by Peter Edmunds, Border Partners co-founder
Winter brings special challenges. Here in the Chihuahua Desert, at an altitude of 4400 hundred feet, temperatures fall to near or below freezing every night more than three months every year. For us northerners with insulated, heated houses that’s not an issue. But, in Puerto Palomas it’s seriously cold.
Their cement buildings with metal roofs have the insulation power–or “R value”– of a beer can. The only building in town that seems adequately heated is the mayor’s office. Schools and the library are only minimally heated. Homes are often entirely without heat.
Thanks to our generous donors Border Partners has been able to help address this challenge this winter!
Meeting Winter Challenges
Consider, for example, the situation of Raymundo, a senior citizen who lives in a windowless, one-room building that’s heated with a wood stove without a chimney. Our local program director Juana met him one very windy day. His metal roof panels rose at least a foot off the rafters with each gust of wind, letting out some of the smoke. Some volunteers, equipped with boxes of screws, some stove pipe, a warmer coat and a blanket, have made his life a bit easier.
One donor contributed two boxes of kids’ coats. Every time I see a Tarahumara child with a good winter coat I whisper a silent thanks to that donor. We gave that community of Native Americans over 30 coats.
A group of volunteers from Western New Mexico University winterized a house where a mom and her three kids live. Last year, those volunteers replaced seven broken windows, filled a 4 foot diameter hole in the wall that was covered by a blanket, and finished putting metal panels on the roof. That mom had an eave trough running across her living room ceiling to catch the rain water that leaked in along the seams of the plywood!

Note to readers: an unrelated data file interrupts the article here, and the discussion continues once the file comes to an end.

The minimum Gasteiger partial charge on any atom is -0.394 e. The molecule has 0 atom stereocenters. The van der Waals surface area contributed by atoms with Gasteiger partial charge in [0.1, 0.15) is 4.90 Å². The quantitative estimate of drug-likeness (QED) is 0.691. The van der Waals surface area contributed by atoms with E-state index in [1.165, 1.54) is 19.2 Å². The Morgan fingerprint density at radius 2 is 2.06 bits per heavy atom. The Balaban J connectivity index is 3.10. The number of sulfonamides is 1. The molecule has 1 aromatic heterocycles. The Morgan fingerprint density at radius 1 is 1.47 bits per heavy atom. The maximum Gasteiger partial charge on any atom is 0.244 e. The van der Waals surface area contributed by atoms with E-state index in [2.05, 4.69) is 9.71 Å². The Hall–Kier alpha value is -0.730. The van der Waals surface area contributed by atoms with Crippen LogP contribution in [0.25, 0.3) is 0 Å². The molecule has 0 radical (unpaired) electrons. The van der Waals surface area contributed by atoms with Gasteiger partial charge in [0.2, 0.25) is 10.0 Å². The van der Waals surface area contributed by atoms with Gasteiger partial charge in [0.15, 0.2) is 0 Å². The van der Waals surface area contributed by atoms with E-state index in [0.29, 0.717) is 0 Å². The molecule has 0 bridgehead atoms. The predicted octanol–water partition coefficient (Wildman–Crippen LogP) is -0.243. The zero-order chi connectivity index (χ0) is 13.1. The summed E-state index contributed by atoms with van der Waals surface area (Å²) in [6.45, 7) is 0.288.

Donors help us help
The home run of this winter was receiving a pickup load of sweatshirts donated by a local company–Morningstar in Silver City, NM–that stencils team shirts. Near as I can guess there must have been over 300 shirts on the load, mostly nice hooded types. The last box I opened had about 40 small sized knit hats. The photo of three children at the top of this post shows those hats in action.
A Deming woman gave a whole box of hats she knit herself. I see them all over town, easily identified by the colors she used.
I brought a door down on yesterday’s load, and it never even made it into our store room. While we were unloading, a mom showed up who needed a 32 inch door. We even had a hinge and lock set to offer her from the bucket of hinges an unnamed grandpa gave us last summer.
More effort upcoming
Several groups that had offered assistance to the town of Palomas in past winters with warm coats and clothing now have left. In the Fall of 2015 we will try to step in to fill that void with an organized effort to offer that assistance. Here’s our call out to all the knitters and crocheters: get your needles and hooks going! Help us help.
We have the best donors in the world. With their support, Border Partners can help meet the challenges winter throws at the folks of Palomas.